A New York Times article reveals that President Barack Obama is considering a plan to prescreen Hondurans in their own country and potentially offer them refugee status. This would eliminate the need for children to make the dangerous trek to the U.S. border.
According to the Times:
Children would be interviewed by American immigration employees trained to deal with minors, and a resettlement center would be set up in the Honduran capital, Tegucigalpa, with assistance from international organizations like the International Organization for Migration.
The plan would be similar to a recent bill introduced by Senators John McCain and Jeff Flake of Arizona, who proposed increasing the number of refugee visas to the three Central American countries [Honduras, El Salvador, and Guatemala] by 5,000 each.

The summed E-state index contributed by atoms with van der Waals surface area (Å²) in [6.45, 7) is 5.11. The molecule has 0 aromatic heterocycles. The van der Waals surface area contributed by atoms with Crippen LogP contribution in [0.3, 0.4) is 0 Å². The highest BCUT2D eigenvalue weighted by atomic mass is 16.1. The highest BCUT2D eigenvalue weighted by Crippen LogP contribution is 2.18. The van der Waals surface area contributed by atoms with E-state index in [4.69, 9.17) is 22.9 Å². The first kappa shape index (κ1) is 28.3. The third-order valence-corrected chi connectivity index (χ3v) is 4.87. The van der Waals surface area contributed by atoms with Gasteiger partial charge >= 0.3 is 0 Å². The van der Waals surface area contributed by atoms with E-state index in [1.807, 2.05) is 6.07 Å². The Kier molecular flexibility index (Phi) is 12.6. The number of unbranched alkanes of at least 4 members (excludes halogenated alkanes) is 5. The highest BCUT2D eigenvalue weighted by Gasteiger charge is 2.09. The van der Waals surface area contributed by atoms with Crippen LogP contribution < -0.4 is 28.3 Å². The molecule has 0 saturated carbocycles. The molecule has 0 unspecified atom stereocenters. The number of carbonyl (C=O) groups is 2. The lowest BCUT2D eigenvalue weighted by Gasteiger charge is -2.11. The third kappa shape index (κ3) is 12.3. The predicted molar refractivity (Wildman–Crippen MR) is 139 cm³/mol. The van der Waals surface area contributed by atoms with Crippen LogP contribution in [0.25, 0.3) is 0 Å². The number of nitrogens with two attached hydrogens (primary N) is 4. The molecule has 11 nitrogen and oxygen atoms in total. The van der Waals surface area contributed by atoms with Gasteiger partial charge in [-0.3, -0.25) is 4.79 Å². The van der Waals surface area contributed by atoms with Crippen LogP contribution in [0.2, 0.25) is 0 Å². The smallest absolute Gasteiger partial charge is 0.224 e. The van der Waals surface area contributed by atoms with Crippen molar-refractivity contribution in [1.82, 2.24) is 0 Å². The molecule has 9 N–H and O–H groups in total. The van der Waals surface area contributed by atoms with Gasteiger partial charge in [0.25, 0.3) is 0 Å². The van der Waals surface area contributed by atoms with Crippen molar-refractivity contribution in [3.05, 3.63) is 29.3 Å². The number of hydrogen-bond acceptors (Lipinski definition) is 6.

According to [a draft of the plan], the administration is considering opening the program to people under 21. It also suggested offering entry on emergency humanitarian grounds—known as humanitarian parole—to some of the applicants who did not qualify for refugee status.
The vast majority of children arriving at the border are fleeing gang violence and poverty in Honduras, El Salvador, and Guatemala. Honduras has the highest murder rate in the world. The graphic below shows the city of origin for all those children apprehended since January 1.
The proposed program would cost $47 million over two years, assuming 5,000 applied and about 1,750 people were accepted, the Times reports. If successful, similar programs would be set up in Guatemala and El Salvador.
The New York Times also published a related Q&A with facts about the origins and causes of the child refugee situation and other solutions already in place.